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Milos Raonic of Canada falls during his match against Juan Monaco of Argentina during the French Open tennis tournament at the Roland Garros stadium in Paris June 2, 2012. (GONZALO FUENTES/REUTERS)
Milos Raonic of Canada falls during his match against Juan Monaco of Argentina during the French Open tennis tournament at the Roland Garros stadium in Paris June 2, 2012. (GONZALO FUENTES/REUTERS)

French Open

Canadian Raonic defeated by Monaco in five sets at French Open Add to ...

Milos Raonic came up short in the longest match of his professional career.

Raonic missed out on tennis history Saturday, failing to become the first Canadian man to reach the fourth round of the French Open as he lost to Argentina’s Juan Monaco 6-7 (5), 6-3, 6-7 (5), 6-3, 6-4.

It was also the first time the 22-year-old from Thornhill, Ont., played a five-set match on the ATP Tour.

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“I wish I could have played better,” said Raonic, who will start his grass campaign in just over a week at Halle, Germany. “I really didn’t do a lot of things well so I was just trying to make the most of it and I was able to have my opportunities — to have my chances.”

Raonic is the fifth Canadian to get this far in Paris, after Robert Murray in 1936, Robert Bedard and Lorne Main in 1954, and Greg Rusedski in 1994.

Raonic, the tournament’s 19th seed, duelled Monaco for four hours 33 minutes before going down as his forehand hit the net to end the match. Raonic saved two match points late in the fifth set to prolong his time on the court.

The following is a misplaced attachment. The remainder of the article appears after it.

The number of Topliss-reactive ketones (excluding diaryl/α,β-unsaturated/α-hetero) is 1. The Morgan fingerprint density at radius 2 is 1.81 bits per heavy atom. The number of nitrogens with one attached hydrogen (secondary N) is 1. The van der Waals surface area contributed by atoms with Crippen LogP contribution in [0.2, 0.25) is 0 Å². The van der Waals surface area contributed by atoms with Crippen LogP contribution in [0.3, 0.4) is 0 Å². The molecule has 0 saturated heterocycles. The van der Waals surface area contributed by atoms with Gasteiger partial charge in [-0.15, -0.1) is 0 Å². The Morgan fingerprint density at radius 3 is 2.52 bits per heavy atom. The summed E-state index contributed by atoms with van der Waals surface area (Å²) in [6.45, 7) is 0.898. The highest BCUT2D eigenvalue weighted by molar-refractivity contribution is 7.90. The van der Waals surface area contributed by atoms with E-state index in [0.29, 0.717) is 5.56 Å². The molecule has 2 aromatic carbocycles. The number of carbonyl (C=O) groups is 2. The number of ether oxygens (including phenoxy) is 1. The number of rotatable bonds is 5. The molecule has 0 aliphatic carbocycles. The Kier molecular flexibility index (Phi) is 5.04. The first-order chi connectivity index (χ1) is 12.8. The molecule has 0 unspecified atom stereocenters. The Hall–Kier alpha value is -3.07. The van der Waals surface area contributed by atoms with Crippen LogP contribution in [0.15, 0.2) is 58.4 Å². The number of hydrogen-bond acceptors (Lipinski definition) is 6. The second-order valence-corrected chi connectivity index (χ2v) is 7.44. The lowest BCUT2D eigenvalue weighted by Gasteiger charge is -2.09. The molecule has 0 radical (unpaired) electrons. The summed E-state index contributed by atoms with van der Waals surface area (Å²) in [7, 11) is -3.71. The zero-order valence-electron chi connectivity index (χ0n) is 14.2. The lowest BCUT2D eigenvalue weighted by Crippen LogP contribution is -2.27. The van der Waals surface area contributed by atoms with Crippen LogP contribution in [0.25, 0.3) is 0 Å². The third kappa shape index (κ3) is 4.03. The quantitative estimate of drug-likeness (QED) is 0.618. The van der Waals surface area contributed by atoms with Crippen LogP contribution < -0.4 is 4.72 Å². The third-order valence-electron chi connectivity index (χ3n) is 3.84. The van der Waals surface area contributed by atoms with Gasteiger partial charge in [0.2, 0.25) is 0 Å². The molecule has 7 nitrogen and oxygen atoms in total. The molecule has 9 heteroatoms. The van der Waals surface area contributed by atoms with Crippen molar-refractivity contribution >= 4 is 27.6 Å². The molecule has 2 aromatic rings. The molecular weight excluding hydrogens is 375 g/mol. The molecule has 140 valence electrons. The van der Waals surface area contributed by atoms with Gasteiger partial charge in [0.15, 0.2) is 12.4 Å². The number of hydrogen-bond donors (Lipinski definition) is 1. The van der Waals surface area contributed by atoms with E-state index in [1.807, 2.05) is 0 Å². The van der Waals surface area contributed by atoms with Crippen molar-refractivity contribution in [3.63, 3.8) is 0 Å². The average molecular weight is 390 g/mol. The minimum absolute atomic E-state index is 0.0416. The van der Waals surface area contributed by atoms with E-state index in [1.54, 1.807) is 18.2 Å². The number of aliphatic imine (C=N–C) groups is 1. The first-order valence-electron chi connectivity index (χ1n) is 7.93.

“I hung in but I wasn’t winning many of the rallies — I wasn’t hitting my forehand well and I was making a lot of mistakes with it,” said Raonic. “My backhand had fewer mistakes but it wasn’t doing anything.”

Earlier, Toronto’s Daniel Nestor and partner Max Mirnyi of Belarus defeated Australians Paul Hanley and Jordan Kerr 6-1, 7-6 (0) in the second round of the men’s doubles tournament.

Raonic finished with 26 aces against Monaco in the pair’s first meeting. He managed a massive 73 winners counter-balanced by 88 unforced errors and was unable to convert on any of his eight break points.

“He’s a very good clay-court player — a top-10 clay-courter,” Raonic said.

Raonic has a 24-8 record in 2012 with titles at Chennai and San Jose this season. He has a career 2-2 record at Roland Garros.

“It was disappointing knowing I could do better — but in the end it’s a good thing,” said the Canadian. “It’s a good thing to push it that much just through mentally and competing rather through good play.”

Monaco took control in the final set after Raonic saved five break points in the opening game of the final chapter. But Raonic then lost serve in the third game on a double fault and was never able to catch up.

Raonic and Monaco played level through most of the opening set, which proceeded at a leisurely pace. When the set reached a tiebreaker, the 21-year-old Canadian took a 4-2 lead, only to find himself level 4-4. Raonic produced a chip volley winner for two set points and wrapped up the opener in 58 minutes as he fired a big serve, then wrong-footed Monaco on a return.

The duel continued in the second set, with Monaco breaking for 4-2. Raonic struggled to close the gap and saved five set points in the ninth game and put the Argentine under pressure with a break point.

Monaco salvaged it and finally claimed the set as Raonic netted a cross-court shot, 3-6.

The third set tightened as Raonic missed on three set point chances while leading 5-4, netting his third as Monaco held for 5-all. Raonic took a 4-1 lead in the ensuing tiebreak, but was caught by his opponent as the pair went to 5-5 before the Canadian produced a service winner for a two-sets-to-one lead.

Monaco earned a break for 2-0 in the fourth, which proved to be enough to take the match into a fifth set. Raonic saved a set point in the eighth game but found himself all square at two sets each a game later as Monaco converted on a second opportunity.

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